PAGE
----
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AL HAMNIK: Little Jack Hoffman's story warms up all of America

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Feel-good stories are as rare as a Cubs winning streak.

Happy headlines usually don't sell newspapers, unfortunately, but here goes anyway.

Did you see that video clip of 7-year-old Jack Hoffman, dressed in a full Nebraska uniform, charging down the field as 60,000 fans cheered him on at the Huskers' spring game last Saturday?

Little Jack is battling brain cancer, and a 60-week chemotherapy protocol plus two surgeries had made his young life a daily ordeal — until Nebraska coach Bo Pelini intervened.

Jack's inspiring 69-yard touchdown run as Nebraska players cleared a path to the end zone had more than 2 million views on YouTube by Monday. It also aired on ESPN and national news networks.

After the scrimmage, a bald Jack and the team took a knee in the locker room, held hands, and prayed for those who have a cross to carry in life.

America clutched the pint-sized hero to its breast and had a good cry as Twitter went crazy.

That included former Nebraska star Jared Tomich, a St. John native.

"What a great piece," he said of the touching video clip. "I was a mess (emotionally). And what a sense of pride, that being my school."

Tomich's Halo of Hope organization for young cancer victims works with the hospital in Omaha as well as 10 others nationwide. He had been closely following Jack's story on Facebook.

Each year, Tomich and former NFL players Grant Wistrom and Jerry Wunsch pick several kids from their hospital network and treat them to a week at their Circle of Friends Camp in Wisconsin.

"Twenty-five percent of those kids (eventually) don't make it because of their cancer," Tomich said.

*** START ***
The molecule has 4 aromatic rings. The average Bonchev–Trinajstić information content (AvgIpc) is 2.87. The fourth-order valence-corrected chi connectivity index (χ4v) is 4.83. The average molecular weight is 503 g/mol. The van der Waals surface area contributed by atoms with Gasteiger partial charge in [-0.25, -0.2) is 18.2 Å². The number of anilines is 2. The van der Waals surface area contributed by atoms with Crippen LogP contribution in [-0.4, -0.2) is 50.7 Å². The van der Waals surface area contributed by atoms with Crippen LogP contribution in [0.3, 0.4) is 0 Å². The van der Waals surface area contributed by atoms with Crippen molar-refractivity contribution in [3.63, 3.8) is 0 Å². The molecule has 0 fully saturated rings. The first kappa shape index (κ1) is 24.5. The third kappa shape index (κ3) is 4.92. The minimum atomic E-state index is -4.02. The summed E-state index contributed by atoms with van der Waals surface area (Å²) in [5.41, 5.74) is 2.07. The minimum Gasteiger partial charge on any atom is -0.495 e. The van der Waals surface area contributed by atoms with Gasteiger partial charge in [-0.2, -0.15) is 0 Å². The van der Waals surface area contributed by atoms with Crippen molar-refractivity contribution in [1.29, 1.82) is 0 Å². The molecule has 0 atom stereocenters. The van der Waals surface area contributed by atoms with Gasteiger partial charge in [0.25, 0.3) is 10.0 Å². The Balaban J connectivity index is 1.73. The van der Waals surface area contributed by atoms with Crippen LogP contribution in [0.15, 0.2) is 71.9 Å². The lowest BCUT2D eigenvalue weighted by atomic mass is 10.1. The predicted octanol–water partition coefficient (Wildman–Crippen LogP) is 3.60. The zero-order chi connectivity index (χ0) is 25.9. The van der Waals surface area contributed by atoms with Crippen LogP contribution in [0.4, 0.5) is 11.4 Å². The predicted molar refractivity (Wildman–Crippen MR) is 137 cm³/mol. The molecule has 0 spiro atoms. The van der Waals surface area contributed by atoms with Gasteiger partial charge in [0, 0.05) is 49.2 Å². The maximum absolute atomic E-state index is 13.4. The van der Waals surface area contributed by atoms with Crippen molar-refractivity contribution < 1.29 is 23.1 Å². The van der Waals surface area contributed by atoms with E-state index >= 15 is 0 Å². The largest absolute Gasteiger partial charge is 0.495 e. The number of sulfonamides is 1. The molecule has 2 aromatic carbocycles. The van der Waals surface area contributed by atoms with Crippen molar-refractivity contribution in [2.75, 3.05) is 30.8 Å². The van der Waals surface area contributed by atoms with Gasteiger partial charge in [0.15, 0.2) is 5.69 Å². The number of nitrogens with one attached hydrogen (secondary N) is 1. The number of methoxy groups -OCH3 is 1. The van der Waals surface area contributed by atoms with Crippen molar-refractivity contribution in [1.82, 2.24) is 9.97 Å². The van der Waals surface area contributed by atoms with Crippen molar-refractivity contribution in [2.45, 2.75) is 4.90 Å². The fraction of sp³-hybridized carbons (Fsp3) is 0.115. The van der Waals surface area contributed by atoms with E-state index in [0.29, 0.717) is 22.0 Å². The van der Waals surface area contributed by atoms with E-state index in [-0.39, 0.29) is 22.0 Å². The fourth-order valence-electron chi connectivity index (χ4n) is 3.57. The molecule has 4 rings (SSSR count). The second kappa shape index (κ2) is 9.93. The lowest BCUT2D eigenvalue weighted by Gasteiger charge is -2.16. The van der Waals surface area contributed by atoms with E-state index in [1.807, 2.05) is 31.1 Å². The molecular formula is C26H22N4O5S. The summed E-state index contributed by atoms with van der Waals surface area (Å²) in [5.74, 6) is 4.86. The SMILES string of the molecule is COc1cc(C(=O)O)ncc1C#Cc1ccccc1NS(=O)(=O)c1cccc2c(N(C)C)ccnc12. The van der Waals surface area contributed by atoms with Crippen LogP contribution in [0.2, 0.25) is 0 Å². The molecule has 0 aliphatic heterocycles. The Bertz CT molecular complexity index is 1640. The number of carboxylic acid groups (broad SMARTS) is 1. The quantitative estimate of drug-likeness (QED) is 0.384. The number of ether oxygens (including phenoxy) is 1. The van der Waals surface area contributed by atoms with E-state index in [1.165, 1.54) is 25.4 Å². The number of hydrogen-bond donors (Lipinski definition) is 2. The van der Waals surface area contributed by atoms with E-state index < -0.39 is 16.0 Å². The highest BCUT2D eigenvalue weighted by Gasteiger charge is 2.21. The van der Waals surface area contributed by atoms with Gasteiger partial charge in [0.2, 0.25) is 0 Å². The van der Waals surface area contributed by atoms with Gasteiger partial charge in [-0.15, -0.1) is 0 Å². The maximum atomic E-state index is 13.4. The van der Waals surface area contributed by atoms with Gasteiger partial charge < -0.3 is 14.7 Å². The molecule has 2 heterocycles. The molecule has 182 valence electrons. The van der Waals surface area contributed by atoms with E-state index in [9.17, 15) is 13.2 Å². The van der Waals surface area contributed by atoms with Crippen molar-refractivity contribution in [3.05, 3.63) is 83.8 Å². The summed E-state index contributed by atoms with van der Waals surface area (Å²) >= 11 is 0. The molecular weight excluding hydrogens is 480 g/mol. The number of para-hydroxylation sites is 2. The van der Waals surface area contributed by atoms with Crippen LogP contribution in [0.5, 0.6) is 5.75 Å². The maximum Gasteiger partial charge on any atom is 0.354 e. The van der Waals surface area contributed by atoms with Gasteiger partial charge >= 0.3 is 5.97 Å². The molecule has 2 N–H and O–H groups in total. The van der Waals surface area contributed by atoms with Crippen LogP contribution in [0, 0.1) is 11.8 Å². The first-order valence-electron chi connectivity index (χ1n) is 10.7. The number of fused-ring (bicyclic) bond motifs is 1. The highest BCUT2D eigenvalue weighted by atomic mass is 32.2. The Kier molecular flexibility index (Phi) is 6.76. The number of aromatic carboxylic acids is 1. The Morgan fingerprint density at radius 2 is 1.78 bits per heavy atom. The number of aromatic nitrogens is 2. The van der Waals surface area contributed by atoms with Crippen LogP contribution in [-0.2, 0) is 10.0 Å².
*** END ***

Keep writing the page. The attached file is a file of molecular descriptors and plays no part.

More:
What happened over the weekend at the University of Nebraska didn't surprise the 1992 Lake Central grad.

Such humanity is as deeply ingrained in Nebraska athletes and coaches as are its 350 consecutive home sellouts and having the best overall record in college football the last 50 years.

"There, it's just college football," Tomich said. "Everyone's energy is put into one team, one sport."

His senior season at Nebraska, Tomich recalled how a young fan with cancer was brought into the locker room to meet his idols, all of them bald, and had his head shaven as well.

They gave him an official Nebraska game jersey.

They took photos of the boy with his new buddies.

"We helped him 'ease' into the social part of having cancer, and it was neat to see how that helped him at school while being around other kids," Tomich said.

"That was about as cool as it gets."

Tomich said that young fan enrolled at Nebraska years later and became the football team's equipment manager.

"That caring nature was one of the things Tom Osborne instilled in his players, and Bo is doing that now," Tomich said.

We need more feel-good stories. They're like sunshine and 70-degree temps.

You can't get enough.

This column solely represents the writer's opinion. Reach him at


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